Other Factors Considered in Determining Child Custody
When a court takes on the task of determining child custody, frequent and continuing contact is the basis for evaluating a variety of other issues. In addition to determining which parent is more likely to allow and encourage frequent and continuing contact with the other parent, the court considers:
- The wishes of the child if he or she is old enough
- The mental health of the parents
- The physical health of the parents
- Religion and educational interests of the parents
- The support of extended family members
- The gender and age of the child
- The previous history of the parents as it pertains to emotional, physical, or sexual abuse.
Some courts also look at which parent has been, or will be, the child’s primary caretaker. This includes looking at which parent:
- Bathes and grooms the child
- Plans and prepares meals for the child
- Takes the child to school, and helps the child with school work
- Makes arrangements concerning healthcare
- Encourages extracurricular activities and teaches basic skills
Traditionally, women were seen as the primary caretakers or children, but roles are shifting. It is becoming more common for men to act as primary caretakers of their children.
Example of the Importance of Maintaining Frequent and Continuing Contact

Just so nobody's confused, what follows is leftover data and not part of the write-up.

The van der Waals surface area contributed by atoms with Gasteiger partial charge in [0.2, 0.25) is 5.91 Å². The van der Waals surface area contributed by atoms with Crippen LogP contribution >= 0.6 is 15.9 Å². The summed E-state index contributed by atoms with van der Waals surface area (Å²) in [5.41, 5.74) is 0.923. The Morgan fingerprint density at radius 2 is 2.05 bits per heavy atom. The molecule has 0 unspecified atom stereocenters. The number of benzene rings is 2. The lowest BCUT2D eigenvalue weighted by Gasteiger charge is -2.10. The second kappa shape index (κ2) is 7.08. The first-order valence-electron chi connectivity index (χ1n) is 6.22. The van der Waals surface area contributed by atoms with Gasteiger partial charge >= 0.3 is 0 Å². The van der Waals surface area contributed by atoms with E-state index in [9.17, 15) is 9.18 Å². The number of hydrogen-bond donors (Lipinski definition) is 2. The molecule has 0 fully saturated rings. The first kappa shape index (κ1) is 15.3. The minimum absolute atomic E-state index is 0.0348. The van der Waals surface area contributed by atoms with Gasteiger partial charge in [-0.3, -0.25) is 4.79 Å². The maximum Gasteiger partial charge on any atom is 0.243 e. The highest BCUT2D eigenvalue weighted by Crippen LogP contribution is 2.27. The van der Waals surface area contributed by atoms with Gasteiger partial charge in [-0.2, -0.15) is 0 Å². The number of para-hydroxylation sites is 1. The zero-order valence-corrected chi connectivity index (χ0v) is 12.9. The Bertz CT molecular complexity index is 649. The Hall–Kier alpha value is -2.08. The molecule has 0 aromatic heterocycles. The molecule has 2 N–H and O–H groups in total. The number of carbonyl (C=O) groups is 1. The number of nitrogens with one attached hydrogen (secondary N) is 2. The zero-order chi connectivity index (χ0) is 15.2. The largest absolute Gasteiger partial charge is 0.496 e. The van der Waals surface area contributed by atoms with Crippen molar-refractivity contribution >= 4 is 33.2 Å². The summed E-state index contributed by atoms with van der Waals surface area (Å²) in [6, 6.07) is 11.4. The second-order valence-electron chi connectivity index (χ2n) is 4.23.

The courts view the issue of frequent and continuing contact between children and both parents as of paramount importance. For example, Emily and Robert file for divorce, and through the hurt feelings, find they cannot agree on child custody issues. The court makes a temporary order for the children to remain with the mother, and visit the father each weekend, then orders the family to work with a family court mediator to come up with a parenting plan that is in the best interests of their children.
During the time of the temporary order, the father, because he is angry, brings the children home several hours after their scheduled time twice, and fails to return them at all one weekend, delivering them instead to school on Monday. The father is argumentative in mediation, remaining focused on blaming the mother for all manner of evils resulting in their breakup.
In such a case, the mediator is likely to see the father as a risk to allowing the children frequent and continuing contact with their mother, as well as to continue alienating them against their mother. As a result of this report, the court is likely to award primary physical custody to the mother, with more limited visitation to the father. If the pattern continues, the father may end up being allowed only supervised visitation.
Related Legal Terms and Issues
- Best Interests of the Child – A doctrine used by the court to determine which parent is suitable for ensuring the health and happiness of a child during custody proceedings.
- Child Custody – The care, control, and maintenance of a child, often awarded by the court.
- Divorce – The legal dissolution of a marriage.
- Non-Custodial Parent – A parent with whom the children do not live the majority of the time, by court order.